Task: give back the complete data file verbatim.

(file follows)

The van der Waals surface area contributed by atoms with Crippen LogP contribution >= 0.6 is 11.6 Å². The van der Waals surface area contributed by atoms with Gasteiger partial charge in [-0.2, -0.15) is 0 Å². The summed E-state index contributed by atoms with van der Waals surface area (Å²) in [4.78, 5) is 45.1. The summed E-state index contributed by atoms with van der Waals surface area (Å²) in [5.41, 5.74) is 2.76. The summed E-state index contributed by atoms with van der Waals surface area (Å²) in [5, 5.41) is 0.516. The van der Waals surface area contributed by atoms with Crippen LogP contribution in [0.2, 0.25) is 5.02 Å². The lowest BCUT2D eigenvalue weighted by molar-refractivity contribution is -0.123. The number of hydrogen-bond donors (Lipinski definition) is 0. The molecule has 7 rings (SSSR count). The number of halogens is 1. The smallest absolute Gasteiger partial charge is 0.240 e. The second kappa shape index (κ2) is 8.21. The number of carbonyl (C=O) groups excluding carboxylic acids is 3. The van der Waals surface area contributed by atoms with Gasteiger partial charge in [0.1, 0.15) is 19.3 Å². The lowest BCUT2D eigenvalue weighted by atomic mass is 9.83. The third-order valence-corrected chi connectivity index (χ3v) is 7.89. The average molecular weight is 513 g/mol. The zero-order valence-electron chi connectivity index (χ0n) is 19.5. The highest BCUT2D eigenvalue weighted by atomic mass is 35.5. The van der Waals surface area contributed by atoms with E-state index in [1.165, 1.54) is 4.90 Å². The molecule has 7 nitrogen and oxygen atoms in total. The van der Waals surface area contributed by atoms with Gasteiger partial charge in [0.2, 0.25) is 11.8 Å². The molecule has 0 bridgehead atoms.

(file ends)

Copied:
The van der Waals surface area contributed by atoms with Crippen LogP contribution >= 0.6 is 11.6 Å². The van der Waals surface area contributed by atoms with Gasteiger partial charge in [-0.2, -0.15) is 0 Å². The summed E-state index contributed by atoms with van der Waals surface area (Å²) in [4.78, 5) is 45.1. The summed E-state index contributed by atoms with van der Waals surface area (Å²) in [5.41, 5.74) is 2.76. The summed E-state index contributed by atoms with van der Waals surface area (Å²) in [5, 5.41) is 0.516. The van der Waals surface area contributed by atoms with Crippen LogP contribution in [0.2, 0.25) is 5.02 Å². The lowest BCUT2D eigenvalue weighted by molar-refractivity contribution is -0.123. The number of hydrogen-bond donors (Lipinski definition) is 0. The molecule has 7 rings (SSSR count). The number of halogens is 1. The smallest absolute Gasteiger partial charge is 0.240 e. The second kappa shape index (κ2) is 8.21. The number of carbonyl (C=O) groups excluding carboxylic acids is 3. The van der Waals surface area contributed by atoms with Gasteiger partial charge in [0.1, 0.15) is 19.3 Å². The lowest BCUT2D eigenvalue weighted by atomic mass is 9.83. The third-order valence-corrected chi connectivity index (χ3v) is 7.89. The average molecular weight is 513 g/mol. The zero-order valence-electron chi connectivity index (χ0n) is 19.5. The highest BCUT2D eigenvalue weighted by atomic mass is 35.5. The van der Waals surface area contributed by atoms with E-state index in [1.165, 1.54) is 4.90 Å². The molecule has 7 nitrogen and oxygen atoms in total. The van der Waals surface area contributed by atoms with Gasteiger partial charge in [0.2, 0.25) is 11.8 Å². The molecule has 0 bridgehead atoms.